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Geology and world politics: mineral resource appraisals as tools of geopolitical calculation, 1919-1939


Westermann, Andrea (2015). Geology and world politics: mineral resource appraisals as tools of geopolitical calculation, 1919-1939. Historical Social Research - Historische Sozialforschung, 40(2):151-173.

Abstract

How is nature transformed into natural resources? Histories analyzing the state sciences of agriculture and forestry in the eighteenth and early nineteenth centuries showed that these sciences redefined nature as natural resources by making them amenable to cameralistic calculation, bookkeeping and accountability. Against this background, my first line of inquiry is exploring how, over the twentieth century, nonfuel mineral resource appraisals, i.e. attempts to quantify the metal content of the earth’s crust, became the first hold that societies took on earth matters, transforming them into mineral resources. My second objective is to describe and explain a widening of scope. Around 1900, geologists and other mineral resource experts began to appraise minerals on a global scale and survey trends in the worldwide production and consumption of minerals. I argue that, after World War I, states started to use global mineral resource appraisals as tools of geopolitical calculation, aimed at measuring and managing both natural resources and state power relations. The global perspective was only one reason why mineral resources became amenable to economic and political management on a vast scale, though. In addition, global mineral resource supply and estimates had to be cast and discussed in an explicitly functionalist language in order to fit the interwar technocratic ideas of planning and maintaining world order.

Abstract

How is nature transformed into natural resources? Histories analyzing the state sciences of agriculture and forestry in the eighteenth and early nineteenth centuries showed that these sciences redefined nature as natural resources by making them amenable to cameralistic calculation, bookkeeping and accountability. Against this background, my first line of inquiry is exploring how, over the twentieth century, nonfuel mineral resource appraisals, i.e. attempts to quantify the metal content of the earth’s crust, became the first hold that societies took on earth matters, transforming them into mineral resources. My second objective is to describe and explain a widening of scope. Around 1900, geologists and other mineral resource experts began to appraise minerals on a global scale and survey trends in the worldwide production and consumption of minerals. I argue that, after World War I, states started to use global mineral resource appraisals as tools of geopolitical calculation, aimed at measuring and managing both natural resources and state power relations. The global perspective was only one reason why mineral resources became amenable to economic and political management on a vast scale, though. In addition, global mineral resource supply and estimates had to be cast and discussed in an explicitly functionalist language in order to fit the interwar technocratic ideas of planning and maintaining world order.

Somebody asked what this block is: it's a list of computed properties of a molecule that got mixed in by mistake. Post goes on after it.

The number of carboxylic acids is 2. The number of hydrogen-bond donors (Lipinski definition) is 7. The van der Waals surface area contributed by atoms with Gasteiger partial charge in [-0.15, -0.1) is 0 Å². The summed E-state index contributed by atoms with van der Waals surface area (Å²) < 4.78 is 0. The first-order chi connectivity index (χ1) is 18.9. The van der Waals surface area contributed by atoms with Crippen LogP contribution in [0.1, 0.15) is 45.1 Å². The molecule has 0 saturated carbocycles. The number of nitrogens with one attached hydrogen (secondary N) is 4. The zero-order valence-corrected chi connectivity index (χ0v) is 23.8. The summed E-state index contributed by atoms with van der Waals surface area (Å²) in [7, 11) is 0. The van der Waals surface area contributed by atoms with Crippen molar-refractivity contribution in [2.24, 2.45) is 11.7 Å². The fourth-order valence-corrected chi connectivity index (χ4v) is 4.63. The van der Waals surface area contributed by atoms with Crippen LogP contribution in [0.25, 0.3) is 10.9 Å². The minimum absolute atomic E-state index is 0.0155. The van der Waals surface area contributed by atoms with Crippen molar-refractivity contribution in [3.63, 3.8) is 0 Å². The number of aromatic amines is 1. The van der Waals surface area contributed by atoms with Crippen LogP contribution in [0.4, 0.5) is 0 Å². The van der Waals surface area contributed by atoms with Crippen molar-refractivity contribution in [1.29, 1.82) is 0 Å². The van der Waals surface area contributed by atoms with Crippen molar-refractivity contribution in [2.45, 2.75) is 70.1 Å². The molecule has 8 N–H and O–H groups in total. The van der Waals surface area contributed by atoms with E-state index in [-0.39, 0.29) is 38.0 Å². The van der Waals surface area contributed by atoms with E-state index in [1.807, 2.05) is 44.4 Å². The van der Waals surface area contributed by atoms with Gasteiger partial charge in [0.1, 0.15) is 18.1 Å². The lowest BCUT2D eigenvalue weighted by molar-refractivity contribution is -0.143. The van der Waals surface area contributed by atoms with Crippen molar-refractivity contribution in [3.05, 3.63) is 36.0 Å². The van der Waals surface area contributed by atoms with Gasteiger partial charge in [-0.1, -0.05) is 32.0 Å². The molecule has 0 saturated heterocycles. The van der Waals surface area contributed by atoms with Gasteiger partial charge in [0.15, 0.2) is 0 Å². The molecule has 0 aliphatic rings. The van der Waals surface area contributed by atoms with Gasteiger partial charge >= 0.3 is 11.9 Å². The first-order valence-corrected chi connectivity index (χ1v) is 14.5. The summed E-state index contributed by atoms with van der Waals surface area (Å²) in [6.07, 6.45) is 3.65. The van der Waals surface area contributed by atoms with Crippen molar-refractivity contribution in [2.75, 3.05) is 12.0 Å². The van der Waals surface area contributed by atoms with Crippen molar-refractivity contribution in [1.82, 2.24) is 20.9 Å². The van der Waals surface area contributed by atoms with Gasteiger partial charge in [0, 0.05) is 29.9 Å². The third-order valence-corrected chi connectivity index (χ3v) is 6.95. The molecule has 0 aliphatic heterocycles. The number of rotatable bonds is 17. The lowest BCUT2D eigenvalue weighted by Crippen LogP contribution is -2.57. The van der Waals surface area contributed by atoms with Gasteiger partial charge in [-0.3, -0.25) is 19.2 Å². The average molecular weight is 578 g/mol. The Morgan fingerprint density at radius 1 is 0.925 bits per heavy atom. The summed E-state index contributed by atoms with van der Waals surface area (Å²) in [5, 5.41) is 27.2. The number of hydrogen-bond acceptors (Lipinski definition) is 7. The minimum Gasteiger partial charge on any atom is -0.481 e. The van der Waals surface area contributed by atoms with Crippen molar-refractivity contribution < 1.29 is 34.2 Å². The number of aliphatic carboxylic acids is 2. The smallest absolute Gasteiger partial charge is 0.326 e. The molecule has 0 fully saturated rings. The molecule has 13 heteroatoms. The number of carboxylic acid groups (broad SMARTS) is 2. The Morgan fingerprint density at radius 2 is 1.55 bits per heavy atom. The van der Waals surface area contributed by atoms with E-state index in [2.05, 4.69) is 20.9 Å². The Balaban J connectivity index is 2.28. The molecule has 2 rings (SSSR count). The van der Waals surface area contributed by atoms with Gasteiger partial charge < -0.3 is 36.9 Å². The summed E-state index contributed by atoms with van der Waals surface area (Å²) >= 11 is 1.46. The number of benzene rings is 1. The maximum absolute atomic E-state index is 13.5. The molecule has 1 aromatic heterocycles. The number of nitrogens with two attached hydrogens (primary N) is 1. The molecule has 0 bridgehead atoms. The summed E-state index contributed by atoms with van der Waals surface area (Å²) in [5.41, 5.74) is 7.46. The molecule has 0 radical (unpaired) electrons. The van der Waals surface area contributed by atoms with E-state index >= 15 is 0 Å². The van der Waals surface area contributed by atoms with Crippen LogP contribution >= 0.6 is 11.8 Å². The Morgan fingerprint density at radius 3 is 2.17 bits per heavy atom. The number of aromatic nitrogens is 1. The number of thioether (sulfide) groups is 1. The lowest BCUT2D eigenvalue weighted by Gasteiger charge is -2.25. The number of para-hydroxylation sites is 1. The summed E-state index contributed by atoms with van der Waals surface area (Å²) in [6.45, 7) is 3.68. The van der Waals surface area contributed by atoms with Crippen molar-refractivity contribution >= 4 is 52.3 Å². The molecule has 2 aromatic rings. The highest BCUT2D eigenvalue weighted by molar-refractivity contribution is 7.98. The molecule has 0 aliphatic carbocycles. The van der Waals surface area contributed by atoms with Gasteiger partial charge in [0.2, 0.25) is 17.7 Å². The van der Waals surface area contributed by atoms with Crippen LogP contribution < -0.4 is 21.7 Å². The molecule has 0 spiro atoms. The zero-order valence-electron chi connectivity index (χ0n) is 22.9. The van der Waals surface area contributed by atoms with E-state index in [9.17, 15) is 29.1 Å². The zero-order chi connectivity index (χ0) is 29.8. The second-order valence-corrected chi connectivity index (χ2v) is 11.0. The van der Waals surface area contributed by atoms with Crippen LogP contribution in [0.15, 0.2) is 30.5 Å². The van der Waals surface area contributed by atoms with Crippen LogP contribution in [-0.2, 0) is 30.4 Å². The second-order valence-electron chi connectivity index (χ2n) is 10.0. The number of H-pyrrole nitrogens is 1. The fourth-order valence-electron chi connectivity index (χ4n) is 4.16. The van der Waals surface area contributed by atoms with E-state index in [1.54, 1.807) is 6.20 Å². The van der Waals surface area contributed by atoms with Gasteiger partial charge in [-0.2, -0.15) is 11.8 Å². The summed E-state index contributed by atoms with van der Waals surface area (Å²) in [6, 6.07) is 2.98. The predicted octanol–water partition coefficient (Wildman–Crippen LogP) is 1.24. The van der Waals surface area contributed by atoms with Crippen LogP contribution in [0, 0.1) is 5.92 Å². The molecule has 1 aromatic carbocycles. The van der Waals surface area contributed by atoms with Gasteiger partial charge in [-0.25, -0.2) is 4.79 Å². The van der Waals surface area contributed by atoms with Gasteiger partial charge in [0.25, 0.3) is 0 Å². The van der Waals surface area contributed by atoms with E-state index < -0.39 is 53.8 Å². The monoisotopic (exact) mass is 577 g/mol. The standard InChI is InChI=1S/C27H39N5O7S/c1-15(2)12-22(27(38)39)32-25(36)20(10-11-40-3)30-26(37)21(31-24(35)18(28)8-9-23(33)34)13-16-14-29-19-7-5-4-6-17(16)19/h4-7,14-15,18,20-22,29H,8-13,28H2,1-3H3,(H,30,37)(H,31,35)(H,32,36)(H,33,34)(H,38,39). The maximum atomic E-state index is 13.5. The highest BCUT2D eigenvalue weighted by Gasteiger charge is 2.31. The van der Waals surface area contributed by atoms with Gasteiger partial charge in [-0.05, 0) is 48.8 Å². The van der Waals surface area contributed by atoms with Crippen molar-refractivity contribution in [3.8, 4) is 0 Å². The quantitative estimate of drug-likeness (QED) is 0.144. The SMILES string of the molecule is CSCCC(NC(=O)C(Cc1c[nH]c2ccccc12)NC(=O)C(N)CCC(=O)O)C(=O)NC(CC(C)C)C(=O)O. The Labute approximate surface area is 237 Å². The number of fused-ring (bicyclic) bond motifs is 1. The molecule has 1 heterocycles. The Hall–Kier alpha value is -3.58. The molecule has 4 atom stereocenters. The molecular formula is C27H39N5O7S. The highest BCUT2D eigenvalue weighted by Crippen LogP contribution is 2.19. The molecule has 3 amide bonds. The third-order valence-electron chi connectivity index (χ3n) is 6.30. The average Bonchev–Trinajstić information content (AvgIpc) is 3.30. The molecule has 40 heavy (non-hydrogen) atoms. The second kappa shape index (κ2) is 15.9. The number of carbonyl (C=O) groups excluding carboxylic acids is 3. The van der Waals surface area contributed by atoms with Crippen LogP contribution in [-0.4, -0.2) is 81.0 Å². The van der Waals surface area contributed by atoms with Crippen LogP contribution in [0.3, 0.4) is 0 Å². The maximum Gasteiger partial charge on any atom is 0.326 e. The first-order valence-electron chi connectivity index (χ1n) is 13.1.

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Additional indexing

Item Type:Journal Article, refereed, original work
Communities & Collections:06 Faculty of Arts > Institute of History
Dewey Decimal Classification:900 History
Language:English
Date:2015
Deposited On:22 May 2015 15:31
Last Modified:28 May 2016 07:19
Publisher:Klett-Cotta
ISSN:0173-2145
Free access at:Publisher DOI. An embargo period may apply.
Publisher DOI:https://doi.org/10.12759/hsr.40.2015.2.151-173
Related URLs:http://opac.nebis.ch/F/?local_base=NEBIS&CON_LNG=GER&func=find-b&find_code=SYS&request=010414990 (Library Catalogue)
http://www.gesis.org/hsr/aktuelle-ausgaben/aktuelle-hefte/402-climate-and-beyond/

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